Get Order Status without logging in…

A nice idea by a client of mine is to have the ability for a customer to insert their order number and email address into a form, which then shows their “order status”;

And the information is presented, without a new page load;

This idea is something that I have not seen done before. It took a fair bit of coding effort, but the end result is quite good. The client in question has quite a modified site which allows “guest checkout”, where an account is not set up for a customer, this means that there is no way for the customer to see the status of the order (which is normally done by logging into the account and viewing the order history).

With this modification, all customers (whether they have an account or not) can view the status of their order…

In action;

A new look

I decided to open up the blog to carts other than osCommerce. I work quite a bit with other osCommerce forks such as Zen Cart and particularly osC Max – so why not be a bit more responsive to users of those. The main emphasis will still be osCommerce.

As I am opening up the blog for other carts, I thought I might as well give it a new look. My attempt is to make a move away from a blog and more into a blog/site hybrid. That’s why the front page is now more of a call to action page – over the coming days there might be more changes to the look/theme.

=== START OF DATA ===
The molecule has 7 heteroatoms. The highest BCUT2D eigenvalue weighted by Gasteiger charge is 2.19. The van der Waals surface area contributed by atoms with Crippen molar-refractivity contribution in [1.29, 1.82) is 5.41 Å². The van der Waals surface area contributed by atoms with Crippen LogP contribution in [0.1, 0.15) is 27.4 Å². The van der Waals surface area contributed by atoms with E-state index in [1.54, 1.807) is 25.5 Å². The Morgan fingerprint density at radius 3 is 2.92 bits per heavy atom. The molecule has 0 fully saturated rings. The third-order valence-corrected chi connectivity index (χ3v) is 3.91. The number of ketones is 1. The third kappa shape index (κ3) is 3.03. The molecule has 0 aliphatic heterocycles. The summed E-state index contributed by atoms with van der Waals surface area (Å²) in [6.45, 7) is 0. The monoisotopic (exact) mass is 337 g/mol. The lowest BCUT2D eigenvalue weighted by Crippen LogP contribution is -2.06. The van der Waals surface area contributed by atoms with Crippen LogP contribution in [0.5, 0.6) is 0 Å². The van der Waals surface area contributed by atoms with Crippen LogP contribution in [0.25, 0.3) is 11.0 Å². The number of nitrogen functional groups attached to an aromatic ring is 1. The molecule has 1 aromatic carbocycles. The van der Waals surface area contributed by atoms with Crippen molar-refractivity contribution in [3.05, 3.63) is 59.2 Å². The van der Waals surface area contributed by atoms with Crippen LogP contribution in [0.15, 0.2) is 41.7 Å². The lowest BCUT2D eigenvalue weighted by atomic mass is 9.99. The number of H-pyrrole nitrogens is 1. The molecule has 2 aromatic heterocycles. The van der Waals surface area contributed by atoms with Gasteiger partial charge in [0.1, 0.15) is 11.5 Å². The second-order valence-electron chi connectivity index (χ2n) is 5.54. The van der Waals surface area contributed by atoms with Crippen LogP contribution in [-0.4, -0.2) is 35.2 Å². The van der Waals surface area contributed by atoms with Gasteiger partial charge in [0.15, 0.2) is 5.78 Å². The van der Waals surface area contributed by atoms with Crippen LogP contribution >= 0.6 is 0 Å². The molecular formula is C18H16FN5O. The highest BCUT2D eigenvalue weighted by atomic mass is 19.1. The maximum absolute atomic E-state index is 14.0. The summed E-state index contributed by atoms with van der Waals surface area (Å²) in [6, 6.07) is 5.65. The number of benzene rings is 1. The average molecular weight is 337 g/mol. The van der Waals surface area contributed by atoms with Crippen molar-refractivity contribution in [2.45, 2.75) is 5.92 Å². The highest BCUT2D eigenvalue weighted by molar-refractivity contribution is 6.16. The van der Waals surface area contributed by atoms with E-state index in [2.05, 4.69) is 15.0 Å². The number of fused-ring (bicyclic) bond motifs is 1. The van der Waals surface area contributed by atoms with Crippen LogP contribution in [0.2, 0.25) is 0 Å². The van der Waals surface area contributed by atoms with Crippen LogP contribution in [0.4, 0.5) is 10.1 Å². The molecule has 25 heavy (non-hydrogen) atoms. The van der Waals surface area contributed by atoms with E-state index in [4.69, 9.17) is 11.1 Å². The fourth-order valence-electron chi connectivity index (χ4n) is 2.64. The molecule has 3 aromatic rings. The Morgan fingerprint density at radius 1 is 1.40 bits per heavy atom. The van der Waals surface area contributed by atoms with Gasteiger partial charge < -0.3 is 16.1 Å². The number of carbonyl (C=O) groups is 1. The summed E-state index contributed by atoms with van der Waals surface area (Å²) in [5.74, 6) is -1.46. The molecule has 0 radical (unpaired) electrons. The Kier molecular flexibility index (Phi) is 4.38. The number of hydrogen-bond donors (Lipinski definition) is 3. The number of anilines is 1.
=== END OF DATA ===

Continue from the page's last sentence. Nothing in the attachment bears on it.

My idea is to keep on blogging as I have been, but also to put up some informational pages about the services I offer, the products I sell, client testimonials and so on. It’s time to get a bit more organised and time to make clubOSC a bit more professional!

Guest posts

I also want to start a series of guest posts from shopowners – who can talk about any aspect of their shop. And obviously link to their shop. If you run an ecommerce shop and you would like to make a guest post, please email me and we can go from there.

Got ideas, comments, suggestions

Feel free to let me know, by commenting here, or by emailing me. I’m open to any and all suggestions for the site.

Add Math Protection to contact_us.php

This morning I was contacted to see about adding a question to osCommerce just like I have on this blog – where I ask a math question…I was going to suggest using Google recaptcha service, but the client did not want that.

And so…

Adding a question such as “what is 3+5” cuts down on automated bots spamming the heck out of you. A good place to implement this in contact_us.php, and the code changes are very simple.

The basis of the change is to create two random numbers, and ask the person contacting you to insert the total into an input field. The field is then checked to see if the answer is correct. If it is correct, then the contact email is sent to the shop owner. If the answer is incorrect, a “fail” message appears.

Step 1. Add the language defines to the language file.

We need two new defines, one for the “question” and one for the response if the question is incorrect.

/includes/languages/english.php
(and any other languages you operate in your shop)